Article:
This past week's artifact from the Nelson Pioneer Farm is a velocipede.
No one ventured a guess about the identity of this week's artifact.
Nelson Pioneer Farm Curator Kelly Halbert did some research on the artifact: “You may think it is a tricycle, but the all-knowing “Sears, Roebuck & Co., Catalogue” of 1902 calls this wheeled mode of transportation a Velocipede. Technically the term means human powered land vehicle – in this case one with three wheels. Sears advertised their tricycle for the less adventurous child, stressing safety and ease of operation for a little girl or boy. The “All Steel Velocipede” spoke of adventure and daring.
The catalogue description suggests to “give the boy all the fun he wants at the expense of a few pennies. An all steel velocipede . . .will stand in a heap of racket on the part of the restless youth.” Built entirely from steel with a small saddle seat made of unpadded leather on a coiled wire base, this velocipede indeed withstood many hours of rough play. The Nelson Pioneer Farm Velocipede certainly shows signs of wear, the enamel finish is chipped and the handlebar grips are long gone, but the small steel frame is still sturdy, stable and balanced. It rolls easily on its steel wheels, even if not smoothly, and would still delight any daring young child.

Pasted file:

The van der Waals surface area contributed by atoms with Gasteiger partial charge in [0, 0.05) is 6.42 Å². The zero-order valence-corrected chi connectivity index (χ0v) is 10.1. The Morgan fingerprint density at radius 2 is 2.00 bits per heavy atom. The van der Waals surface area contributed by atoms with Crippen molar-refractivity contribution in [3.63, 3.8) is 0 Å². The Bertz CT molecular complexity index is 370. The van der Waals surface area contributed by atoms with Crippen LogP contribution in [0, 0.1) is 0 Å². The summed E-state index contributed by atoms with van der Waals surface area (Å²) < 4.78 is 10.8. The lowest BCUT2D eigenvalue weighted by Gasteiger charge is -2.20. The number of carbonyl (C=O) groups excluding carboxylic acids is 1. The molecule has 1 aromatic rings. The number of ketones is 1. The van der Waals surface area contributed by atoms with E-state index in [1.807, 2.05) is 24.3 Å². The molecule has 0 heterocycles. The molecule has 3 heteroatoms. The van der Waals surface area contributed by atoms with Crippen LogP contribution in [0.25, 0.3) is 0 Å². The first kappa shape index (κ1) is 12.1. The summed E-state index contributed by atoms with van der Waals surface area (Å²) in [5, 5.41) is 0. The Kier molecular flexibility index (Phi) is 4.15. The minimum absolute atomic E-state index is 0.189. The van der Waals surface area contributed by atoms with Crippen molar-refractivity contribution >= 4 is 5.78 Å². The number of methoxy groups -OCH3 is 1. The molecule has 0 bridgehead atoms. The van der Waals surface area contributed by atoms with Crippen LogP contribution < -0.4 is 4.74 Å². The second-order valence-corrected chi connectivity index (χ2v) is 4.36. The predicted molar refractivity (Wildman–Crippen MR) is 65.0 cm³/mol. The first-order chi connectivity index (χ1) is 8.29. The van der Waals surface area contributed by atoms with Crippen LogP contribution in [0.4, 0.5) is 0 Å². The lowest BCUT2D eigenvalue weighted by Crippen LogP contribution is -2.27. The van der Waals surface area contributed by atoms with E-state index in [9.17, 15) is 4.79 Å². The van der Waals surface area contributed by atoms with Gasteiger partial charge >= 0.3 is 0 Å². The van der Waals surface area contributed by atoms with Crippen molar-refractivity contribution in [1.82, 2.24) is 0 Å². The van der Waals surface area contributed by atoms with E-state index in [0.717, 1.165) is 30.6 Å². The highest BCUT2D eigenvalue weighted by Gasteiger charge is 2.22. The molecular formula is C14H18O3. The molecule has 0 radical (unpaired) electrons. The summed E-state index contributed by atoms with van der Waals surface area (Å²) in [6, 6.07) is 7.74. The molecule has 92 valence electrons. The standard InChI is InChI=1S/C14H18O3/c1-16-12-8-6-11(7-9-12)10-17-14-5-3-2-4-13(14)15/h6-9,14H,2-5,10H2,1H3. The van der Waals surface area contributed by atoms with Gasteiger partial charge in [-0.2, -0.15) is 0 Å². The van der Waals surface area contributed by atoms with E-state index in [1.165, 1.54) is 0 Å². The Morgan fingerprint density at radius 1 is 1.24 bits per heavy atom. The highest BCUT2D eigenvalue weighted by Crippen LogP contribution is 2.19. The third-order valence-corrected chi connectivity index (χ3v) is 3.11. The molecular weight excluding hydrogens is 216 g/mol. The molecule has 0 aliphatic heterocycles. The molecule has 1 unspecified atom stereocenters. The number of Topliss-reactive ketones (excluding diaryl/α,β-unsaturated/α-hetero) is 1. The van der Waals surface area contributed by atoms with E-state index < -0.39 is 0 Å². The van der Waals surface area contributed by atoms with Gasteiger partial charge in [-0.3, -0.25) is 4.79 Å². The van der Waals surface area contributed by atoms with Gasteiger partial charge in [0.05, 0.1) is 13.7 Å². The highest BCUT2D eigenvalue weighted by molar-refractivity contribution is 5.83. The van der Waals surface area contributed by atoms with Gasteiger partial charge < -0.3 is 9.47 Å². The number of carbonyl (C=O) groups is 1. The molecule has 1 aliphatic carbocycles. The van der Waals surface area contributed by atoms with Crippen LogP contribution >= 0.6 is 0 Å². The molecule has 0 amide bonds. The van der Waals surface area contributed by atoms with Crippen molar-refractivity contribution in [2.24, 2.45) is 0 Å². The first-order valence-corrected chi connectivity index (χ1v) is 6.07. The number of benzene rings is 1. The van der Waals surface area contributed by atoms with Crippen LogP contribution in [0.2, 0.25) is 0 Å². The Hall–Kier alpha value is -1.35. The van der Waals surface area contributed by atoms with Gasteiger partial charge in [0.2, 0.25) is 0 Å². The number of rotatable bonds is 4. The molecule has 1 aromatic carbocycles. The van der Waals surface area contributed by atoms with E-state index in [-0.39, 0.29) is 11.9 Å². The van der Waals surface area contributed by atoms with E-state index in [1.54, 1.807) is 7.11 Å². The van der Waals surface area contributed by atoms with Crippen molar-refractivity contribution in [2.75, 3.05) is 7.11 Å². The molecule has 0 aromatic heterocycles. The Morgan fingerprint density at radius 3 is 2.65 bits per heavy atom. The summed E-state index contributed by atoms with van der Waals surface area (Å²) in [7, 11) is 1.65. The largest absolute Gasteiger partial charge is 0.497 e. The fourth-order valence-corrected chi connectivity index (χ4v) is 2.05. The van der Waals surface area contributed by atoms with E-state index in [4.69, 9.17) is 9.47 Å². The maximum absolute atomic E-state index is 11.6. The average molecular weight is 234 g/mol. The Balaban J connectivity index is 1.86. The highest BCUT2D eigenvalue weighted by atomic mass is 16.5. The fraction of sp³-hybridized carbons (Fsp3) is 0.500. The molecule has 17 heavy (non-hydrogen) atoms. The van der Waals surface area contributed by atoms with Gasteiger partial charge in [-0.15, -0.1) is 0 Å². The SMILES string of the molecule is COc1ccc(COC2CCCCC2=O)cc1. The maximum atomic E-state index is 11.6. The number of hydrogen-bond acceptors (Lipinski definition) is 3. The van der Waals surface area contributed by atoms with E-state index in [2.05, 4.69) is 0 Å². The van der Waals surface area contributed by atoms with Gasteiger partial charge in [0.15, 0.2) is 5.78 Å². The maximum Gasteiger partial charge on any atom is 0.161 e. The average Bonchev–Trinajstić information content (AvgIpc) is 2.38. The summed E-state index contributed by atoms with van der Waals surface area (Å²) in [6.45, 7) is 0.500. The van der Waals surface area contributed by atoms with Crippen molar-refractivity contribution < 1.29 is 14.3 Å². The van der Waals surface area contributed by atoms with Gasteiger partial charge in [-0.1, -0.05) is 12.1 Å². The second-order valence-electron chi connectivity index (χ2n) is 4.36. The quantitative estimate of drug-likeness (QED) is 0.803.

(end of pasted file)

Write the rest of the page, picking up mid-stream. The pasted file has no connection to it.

The term “velocipede” was first used in 1818 to describe a two-wheeled man-powered vehicle designed by Nicéphore Niépce, an inventor and photographer. Relatively ignored until the mid-century, velocipede became a fashionable term from the 1850s though the 1890s, by which time bicycles became the more popular term. A bicycle is still the most common form of velocipede in use today.”